European Environment Agency — 2022-09-23
About 18m people suffer long-term annoyance from transport noise in the European Union (EU). The European Commission’s zero pollution action plan aims to reduce the number of people chronically disturbed by transport noise by 30% by 2030, compared to 2017 levels. According to the European Environment Agency’s assessment, published today, reaching this target is unlikely due to the difficulty in reducing the large number of people exposed to noise from road traffic.
The EEA briefing ‘Outlook to 2030 — Can the number of people affected by transport noise be cut by 30%?' assesses the feasibility of achieving the zero pollution action plan’s noise reduction target through two scenarios: one optimistic and one less ambitious.
According to the EEA briefing, even a high level of implementation of noise reduction measures would only reduce the number of people highly annoyed by transport noise by about 19% by 2030. Some examples of measures included in this optimistic scenario include a 50% electrification of road vehicle fleet, reduction of speed limits on urban roads, quieter aircrafts, and night curfews for take-offs and landing.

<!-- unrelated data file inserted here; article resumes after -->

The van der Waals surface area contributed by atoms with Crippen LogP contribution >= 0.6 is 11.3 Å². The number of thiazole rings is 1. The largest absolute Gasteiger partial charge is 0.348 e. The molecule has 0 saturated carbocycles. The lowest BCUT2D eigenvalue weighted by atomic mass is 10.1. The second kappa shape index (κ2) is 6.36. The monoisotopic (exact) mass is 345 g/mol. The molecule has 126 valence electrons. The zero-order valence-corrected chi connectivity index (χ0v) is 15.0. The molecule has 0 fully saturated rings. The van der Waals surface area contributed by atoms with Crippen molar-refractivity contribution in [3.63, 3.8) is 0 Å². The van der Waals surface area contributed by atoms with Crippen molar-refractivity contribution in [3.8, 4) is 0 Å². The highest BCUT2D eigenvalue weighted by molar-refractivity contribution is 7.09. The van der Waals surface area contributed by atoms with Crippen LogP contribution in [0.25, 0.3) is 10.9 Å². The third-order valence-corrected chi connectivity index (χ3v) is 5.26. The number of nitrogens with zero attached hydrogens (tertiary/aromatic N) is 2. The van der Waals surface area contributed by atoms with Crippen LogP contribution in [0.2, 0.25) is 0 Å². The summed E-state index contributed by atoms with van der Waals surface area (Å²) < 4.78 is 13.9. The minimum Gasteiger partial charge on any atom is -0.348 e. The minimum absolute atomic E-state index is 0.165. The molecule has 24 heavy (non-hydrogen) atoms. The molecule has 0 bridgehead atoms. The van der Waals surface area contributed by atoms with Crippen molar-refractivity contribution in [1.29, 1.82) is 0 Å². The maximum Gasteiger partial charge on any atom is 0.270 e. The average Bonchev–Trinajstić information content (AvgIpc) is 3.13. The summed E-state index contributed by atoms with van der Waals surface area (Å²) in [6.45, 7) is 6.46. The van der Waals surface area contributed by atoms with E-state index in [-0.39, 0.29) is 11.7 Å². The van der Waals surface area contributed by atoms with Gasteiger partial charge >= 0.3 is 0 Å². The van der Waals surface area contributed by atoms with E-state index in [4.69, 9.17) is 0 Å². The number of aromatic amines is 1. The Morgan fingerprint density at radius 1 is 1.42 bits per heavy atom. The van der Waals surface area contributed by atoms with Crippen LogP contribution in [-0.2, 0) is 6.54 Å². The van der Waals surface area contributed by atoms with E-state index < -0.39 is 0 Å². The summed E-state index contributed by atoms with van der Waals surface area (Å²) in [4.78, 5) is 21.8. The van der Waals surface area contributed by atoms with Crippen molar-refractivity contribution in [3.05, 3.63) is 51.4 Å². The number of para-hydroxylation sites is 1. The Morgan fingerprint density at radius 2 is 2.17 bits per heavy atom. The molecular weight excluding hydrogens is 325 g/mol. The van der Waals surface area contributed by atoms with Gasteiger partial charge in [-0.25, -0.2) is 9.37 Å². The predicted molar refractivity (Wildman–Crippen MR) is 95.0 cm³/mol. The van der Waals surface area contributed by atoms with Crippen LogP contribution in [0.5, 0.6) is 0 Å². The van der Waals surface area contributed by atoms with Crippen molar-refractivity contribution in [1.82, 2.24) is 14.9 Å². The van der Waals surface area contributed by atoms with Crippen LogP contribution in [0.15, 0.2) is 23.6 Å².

The less ambitious scenario considers a more modest set of measures such as the regulation of noise from motor vehicles, a 25% electrification of road vehicle fleet, and improved landing and take-off procedures for aircrafts. This scenario predicts that the number of people affected by noise would actually increase by 3%, mainly due to a projected increase in road, rail and air transport.
To achieve greater progress in reducing noise pollution, more efforts are needed to address noise from road transport, the EEA briefing states. To reach the zero pollution action plan target, measures would need to target not only areas with acute noise problems, but also areas where noise levels are more moderate. A combination of measures including, new or stricter noise regulations, better urban and transport planning as well as significant reductions in road traffic in cities could pave the way to reach the target.
The EEA briefing also includes five case studies of reducing noise pollution from transport in Berlin (road design), Madrid and Florence (low-noise asphalt and noise barriers), Monza (low-emission zones), Switzerland (rail pads and quieter train brakes), and Zürich (speed limits).
The EEA briefing is based on the European Topic Centre on Human Health and the Environment report ‘Projected health impacts from transportation noise — Exploring two scenarios for 2030’.